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Written by Jim Jordal   
Thursday, 23 November 2006


By Jim Jordal

We know love by this, that He laid down His life for us; and we ought to lay down our lives for the brethren. But whoever has the world's goods, and beholds his brother in need and closes his heart against him, how does the love of God abide in him? Little children, let us not love with word or with tongue, but in deed and in truth.

I John 3:16-18 (NASB)

"If there is a poor man with you, one of your brothers, in any of your towns in the land which the Lord your God is giving you, you shall not harden your heart, nor close your hand from your poor brother; but you shall freely open your hand to him, and shall generously lend him sufficient for his need in whatever he lacks…You shall generously give to him, and your hear shall not be grieved when you give to him, because for this thing the Lord God will bless you in all your work and in all your undertakings."."

Deut. 15:7-10 (NASB)

It saddens me to mention it, but some Christians have little compassion for the poor. When issues arise concerning poverty or any of its attendant ills their first comment is to disclaim responsibility, since, as everyone knows, the poor contribute heavily to their own suffering. These compassion-challenged persons then cite in support of their position whatever individual examples they may have encountered in which individual shortcomings led to poverty. Often they respond from their own personal experience about how they overcame economic adversity, adding, "and if I could do it, so can they."

But Scripture disagrees: For every verse blaming poverty on deficient individual behavior, there must be 50 tracing poverty to oppression and injustice administered by powerful persons or groups abusing their economic and political power. Actually, this sort of economic injustice, by virtue of the vast weight of biblical consideration, the thundering voices of prophets, and the revealed anger of God, ranks as a major message of the Bible. So why is it still ignored in so many churches?

One reason is that other matters capture our attention. In many Christian circles sexual purity seems to trump all other virtues. We quote chapter and verse condemning those practicing what we view as sexual laxity, while conveniently ignoring many possibly greater sins. My intent is not to condone sexual sin, but simply to say that there are other equally egregious sins that should also claim our attention.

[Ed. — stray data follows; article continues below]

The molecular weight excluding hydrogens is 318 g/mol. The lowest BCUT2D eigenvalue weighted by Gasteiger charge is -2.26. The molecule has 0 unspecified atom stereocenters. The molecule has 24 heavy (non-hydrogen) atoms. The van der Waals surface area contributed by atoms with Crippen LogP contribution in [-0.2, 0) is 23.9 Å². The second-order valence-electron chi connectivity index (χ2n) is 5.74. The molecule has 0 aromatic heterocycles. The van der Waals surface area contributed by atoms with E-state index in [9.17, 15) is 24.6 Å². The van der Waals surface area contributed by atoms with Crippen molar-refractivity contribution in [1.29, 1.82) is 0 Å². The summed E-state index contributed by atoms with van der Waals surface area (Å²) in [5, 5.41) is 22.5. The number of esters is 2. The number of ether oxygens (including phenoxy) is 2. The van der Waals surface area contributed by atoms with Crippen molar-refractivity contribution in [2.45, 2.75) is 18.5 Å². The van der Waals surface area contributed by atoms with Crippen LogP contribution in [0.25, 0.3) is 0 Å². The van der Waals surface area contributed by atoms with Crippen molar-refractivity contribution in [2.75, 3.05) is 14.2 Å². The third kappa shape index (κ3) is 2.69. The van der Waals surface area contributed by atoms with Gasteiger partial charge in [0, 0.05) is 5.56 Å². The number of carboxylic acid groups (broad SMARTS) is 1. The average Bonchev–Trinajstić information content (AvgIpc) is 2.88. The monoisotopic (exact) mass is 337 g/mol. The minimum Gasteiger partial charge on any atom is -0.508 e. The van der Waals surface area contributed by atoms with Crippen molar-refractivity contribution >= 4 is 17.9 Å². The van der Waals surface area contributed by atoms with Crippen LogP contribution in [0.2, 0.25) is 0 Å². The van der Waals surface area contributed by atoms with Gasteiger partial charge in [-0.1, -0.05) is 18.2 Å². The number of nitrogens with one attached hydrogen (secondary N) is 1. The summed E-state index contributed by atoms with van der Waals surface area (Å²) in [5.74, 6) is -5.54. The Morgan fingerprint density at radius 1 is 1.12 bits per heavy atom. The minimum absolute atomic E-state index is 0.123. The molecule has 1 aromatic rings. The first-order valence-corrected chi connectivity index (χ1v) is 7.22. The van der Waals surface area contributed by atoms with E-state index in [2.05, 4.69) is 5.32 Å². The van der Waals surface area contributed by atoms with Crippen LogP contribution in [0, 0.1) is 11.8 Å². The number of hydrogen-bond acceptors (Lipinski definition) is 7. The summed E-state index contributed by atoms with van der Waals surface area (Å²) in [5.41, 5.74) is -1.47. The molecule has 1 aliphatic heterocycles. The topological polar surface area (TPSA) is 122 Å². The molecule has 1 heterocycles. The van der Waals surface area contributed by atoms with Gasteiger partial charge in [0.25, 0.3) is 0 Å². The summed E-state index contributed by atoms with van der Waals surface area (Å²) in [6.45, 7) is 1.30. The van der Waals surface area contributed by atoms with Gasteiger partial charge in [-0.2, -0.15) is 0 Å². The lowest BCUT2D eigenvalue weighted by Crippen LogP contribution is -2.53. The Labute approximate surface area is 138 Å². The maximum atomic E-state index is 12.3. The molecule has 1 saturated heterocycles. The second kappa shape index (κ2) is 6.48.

We also generally pay more attention to doctrinal correctness and religious tradition than to matters of economic justice. Again, it's not that these are unimportant, but just that we often devote too much time and effort to them.

Does this unfortunate condition exist because Christians are all "head" and no "heart"? Or is it because the politics of many Christians generally minimizes such values? Or is it because the poor need nothing other than the saving of their souls? After all, they created their own problems, didn't they, so now they must bear the consequences. If they would "get right with God," all their problems would go away.

I think this unfortunate lack of compassion exists mainly because Christians are uninformed concerning what Scripture says concerning economic justice and our responsibility toward the "least of these." As one preacher said, "We are too heavenly minded to be any earthly good." Our view is of a dreadfully sinful world deserving only Divine judgment. We await the "rapture" to remove us from this veil of tears; willingly assigning the remainder of the earth to the ravages of the dreaded Antichrist during the tribulation. So why care about the poor now--they and their suffering are almost irrelevant in the overall scheme of things.

But again, God says otherwise. In His well-known Sermon on the Mount Jesus spoke of several attributes and virtues needing cultivation by those who would be citizens in His earthly kingdom. Among the requirements for kingdom citizenship were a hunger and thirst for righteousness (accepting God's righteousness rather than our own, leading to obedience to His word), poverty of spirit (a malleable, teachable spirit that recognizes its utter spiritual bankruptcy apart from God), mourning (sadness, compassion over sin and its ravages), and meekness (humility, self-control). The opposites of these--arrogance, stubbornness, pride, complacency, ignorance, and rebellion--are attitudes incompatible with citizenship in Christ's kingdom.

As the Scriptures quoted above so clearly maintain, it is incongruous to call ourselves Christian and yet have little or no compassion for the suffering, marginalized, impoverished "least of these." Yes, some of them perhaps do deserve their fate; but what of the millions who live good, hard-working, moral lives and who still cannot "make it" in modern society? God cares greatly for them, and Christ spent most of His time and effort ministering to them. Can we do otherwise?